Zung Self-rating Anxiety Scale

If you have a patient with anxiety, hand them the Zung Self-rating Anxiety Scale to gauge their symptoms. Learn more about it through this guide.

By Matt Olivares on Jul 15, 2024.


Fact Checked by Ericka Pingol.

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What is an anxiety scale?

Anxiety scales are useful clinical tools that, more often than not, come in the form of questionnaires. These scales aim to gauge the severity of a patient’s experience with anxiety and their symptoms. Though, even if they are used to assess the severity of symptoms, it’s worth pointing out this early that these scales are not diagnostic tools, meaning the scales on their own are not supposed to be the sole basis for a diagnosis. Despite this, they are still beneficial and important to include in the diagnostic process. These instruments are helpful because they (usually) have score ranges and designations. These will help psychologists and similar mental healthcare professionals evaluate and treat their patients.

Anxiety scales come in the following types:

  • Some are self-assessments issued to patients for them to answer independently
  • Some are used by the healthcare professional, and they will answer the scale’s prompts based on their observations or what their patients say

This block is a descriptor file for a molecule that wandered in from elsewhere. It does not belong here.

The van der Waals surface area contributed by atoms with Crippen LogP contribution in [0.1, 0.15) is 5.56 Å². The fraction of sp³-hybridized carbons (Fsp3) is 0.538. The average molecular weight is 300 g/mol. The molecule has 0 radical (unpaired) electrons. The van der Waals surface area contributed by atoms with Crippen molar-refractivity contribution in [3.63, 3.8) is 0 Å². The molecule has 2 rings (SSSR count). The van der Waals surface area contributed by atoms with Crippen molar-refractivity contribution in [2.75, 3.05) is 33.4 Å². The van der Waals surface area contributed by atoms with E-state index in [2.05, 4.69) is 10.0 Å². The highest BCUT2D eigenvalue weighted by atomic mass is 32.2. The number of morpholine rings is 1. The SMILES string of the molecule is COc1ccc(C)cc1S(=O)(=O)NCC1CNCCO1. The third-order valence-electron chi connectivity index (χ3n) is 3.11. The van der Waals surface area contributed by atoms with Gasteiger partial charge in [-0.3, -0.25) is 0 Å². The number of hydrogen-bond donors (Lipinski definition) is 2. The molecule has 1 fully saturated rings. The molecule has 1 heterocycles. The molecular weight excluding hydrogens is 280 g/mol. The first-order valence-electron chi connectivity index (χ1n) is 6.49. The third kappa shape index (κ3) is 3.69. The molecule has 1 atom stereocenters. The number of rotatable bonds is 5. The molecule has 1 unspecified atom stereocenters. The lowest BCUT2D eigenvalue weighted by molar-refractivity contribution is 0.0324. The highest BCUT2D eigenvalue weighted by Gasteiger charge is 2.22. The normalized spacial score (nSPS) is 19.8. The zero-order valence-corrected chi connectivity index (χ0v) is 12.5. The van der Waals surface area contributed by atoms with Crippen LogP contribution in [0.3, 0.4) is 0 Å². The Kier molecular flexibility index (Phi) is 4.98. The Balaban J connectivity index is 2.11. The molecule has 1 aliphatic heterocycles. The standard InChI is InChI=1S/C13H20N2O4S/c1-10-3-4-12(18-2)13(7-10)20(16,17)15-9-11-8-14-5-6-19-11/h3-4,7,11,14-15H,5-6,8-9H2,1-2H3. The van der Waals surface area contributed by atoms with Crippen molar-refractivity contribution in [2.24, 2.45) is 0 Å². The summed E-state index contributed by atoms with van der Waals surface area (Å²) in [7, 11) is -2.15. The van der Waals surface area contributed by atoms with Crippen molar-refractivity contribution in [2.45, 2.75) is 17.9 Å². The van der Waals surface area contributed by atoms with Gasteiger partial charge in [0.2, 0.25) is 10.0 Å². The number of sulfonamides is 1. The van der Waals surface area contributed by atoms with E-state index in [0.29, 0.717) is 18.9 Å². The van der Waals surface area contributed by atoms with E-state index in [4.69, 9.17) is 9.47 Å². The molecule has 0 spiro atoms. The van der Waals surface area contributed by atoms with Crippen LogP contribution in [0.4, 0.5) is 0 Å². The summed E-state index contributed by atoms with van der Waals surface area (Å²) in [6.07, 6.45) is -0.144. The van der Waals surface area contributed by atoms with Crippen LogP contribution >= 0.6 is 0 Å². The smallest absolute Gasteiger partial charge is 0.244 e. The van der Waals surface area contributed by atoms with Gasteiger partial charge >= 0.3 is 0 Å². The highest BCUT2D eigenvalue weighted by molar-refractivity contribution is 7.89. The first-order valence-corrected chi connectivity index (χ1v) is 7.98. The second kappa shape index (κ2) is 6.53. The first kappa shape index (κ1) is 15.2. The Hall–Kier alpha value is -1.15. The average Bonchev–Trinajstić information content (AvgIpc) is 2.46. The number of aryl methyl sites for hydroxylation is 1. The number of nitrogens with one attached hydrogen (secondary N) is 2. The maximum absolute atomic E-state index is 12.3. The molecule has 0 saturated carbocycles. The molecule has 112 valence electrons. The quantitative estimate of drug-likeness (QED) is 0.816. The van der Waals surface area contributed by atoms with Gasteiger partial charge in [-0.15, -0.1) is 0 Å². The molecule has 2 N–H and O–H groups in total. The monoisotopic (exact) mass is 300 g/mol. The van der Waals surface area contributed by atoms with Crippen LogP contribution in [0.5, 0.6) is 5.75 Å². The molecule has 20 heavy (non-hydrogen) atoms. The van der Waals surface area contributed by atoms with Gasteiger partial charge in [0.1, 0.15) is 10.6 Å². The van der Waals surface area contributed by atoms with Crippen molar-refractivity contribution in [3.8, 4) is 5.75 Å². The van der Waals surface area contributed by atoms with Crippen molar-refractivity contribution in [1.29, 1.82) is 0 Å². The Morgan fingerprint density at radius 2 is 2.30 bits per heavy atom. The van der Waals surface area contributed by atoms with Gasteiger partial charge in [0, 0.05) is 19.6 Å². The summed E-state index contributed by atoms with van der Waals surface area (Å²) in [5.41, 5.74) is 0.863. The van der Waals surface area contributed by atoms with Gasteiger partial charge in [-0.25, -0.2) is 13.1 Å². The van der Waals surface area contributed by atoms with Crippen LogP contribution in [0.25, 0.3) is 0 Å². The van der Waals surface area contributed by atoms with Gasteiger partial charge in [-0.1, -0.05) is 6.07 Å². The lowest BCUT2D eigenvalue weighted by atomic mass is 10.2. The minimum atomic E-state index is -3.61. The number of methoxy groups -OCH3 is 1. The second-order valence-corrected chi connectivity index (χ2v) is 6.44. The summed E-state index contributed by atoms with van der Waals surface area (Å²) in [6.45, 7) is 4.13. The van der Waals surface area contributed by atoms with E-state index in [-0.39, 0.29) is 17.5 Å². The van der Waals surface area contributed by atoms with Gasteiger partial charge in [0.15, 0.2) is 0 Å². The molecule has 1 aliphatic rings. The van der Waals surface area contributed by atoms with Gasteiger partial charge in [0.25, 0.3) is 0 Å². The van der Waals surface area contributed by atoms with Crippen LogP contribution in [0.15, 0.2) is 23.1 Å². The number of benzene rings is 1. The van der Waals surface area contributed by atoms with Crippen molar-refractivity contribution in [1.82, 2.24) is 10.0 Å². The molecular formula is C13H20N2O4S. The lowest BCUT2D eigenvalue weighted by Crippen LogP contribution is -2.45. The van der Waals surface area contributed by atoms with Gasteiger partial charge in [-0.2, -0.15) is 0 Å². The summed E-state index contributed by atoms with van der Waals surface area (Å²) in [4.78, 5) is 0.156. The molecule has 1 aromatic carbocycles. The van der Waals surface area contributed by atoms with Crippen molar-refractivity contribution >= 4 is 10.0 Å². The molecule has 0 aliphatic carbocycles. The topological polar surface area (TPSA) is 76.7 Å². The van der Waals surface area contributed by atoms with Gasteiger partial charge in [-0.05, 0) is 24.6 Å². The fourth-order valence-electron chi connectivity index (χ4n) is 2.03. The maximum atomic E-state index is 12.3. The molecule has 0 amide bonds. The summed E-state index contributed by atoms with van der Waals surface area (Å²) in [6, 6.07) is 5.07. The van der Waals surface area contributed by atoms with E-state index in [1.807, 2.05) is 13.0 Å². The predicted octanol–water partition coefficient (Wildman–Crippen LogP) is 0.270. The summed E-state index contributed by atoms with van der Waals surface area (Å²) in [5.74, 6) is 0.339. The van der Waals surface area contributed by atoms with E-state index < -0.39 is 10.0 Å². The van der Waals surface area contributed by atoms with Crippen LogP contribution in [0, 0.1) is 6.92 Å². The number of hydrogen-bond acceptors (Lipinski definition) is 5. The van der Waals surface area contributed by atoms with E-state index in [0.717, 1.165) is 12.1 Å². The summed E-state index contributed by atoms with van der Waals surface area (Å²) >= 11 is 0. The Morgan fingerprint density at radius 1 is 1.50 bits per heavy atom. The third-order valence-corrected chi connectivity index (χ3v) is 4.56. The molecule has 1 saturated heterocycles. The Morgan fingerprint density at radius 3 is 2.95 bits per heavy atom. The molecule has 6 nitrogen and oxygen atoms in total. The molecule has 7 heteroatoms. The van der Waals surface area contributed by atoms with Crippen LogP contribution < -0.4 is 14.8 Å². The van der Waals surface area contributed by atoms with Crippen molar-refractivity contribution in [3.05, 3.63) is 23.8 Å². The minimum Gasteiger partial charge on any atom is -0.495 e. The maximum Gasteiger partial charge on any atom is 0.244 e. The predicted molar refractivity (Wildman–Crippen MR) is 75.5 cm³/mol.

• Some are worked on by both the healthcare professional and the patient

For this particular guide, we will focus on the. It is an assessment that is distributed to patients, who will answer and return it at a later time.

Looking for other anxiety-related screening tools? Check out this video:

Zung Self-rating Anxiety Scale Template

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Zung Self-rating Anxiety Scale Example

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How to use the Zung Self-rating Anxiety Scale

The Zung Self-rating Anxiety Scale was created by William W. K. Zung, M.D., and it was meant to be answered independently by patients. Alternatively, healthcare professionals can conduct the questionnaire like an interview and instruct the patient to answer with any one of the preset answers for the scale per item. This makes accomplishing the scale take longer, but the upside is that the professional can have their patient expand on their answers. The more information the healthcare professional has, the easier it will be for them to narrow things down and make an official diagnosis.

The Zung Self-rating Anxiety Scale has twenty items. Here are some examples of what items they need to answer: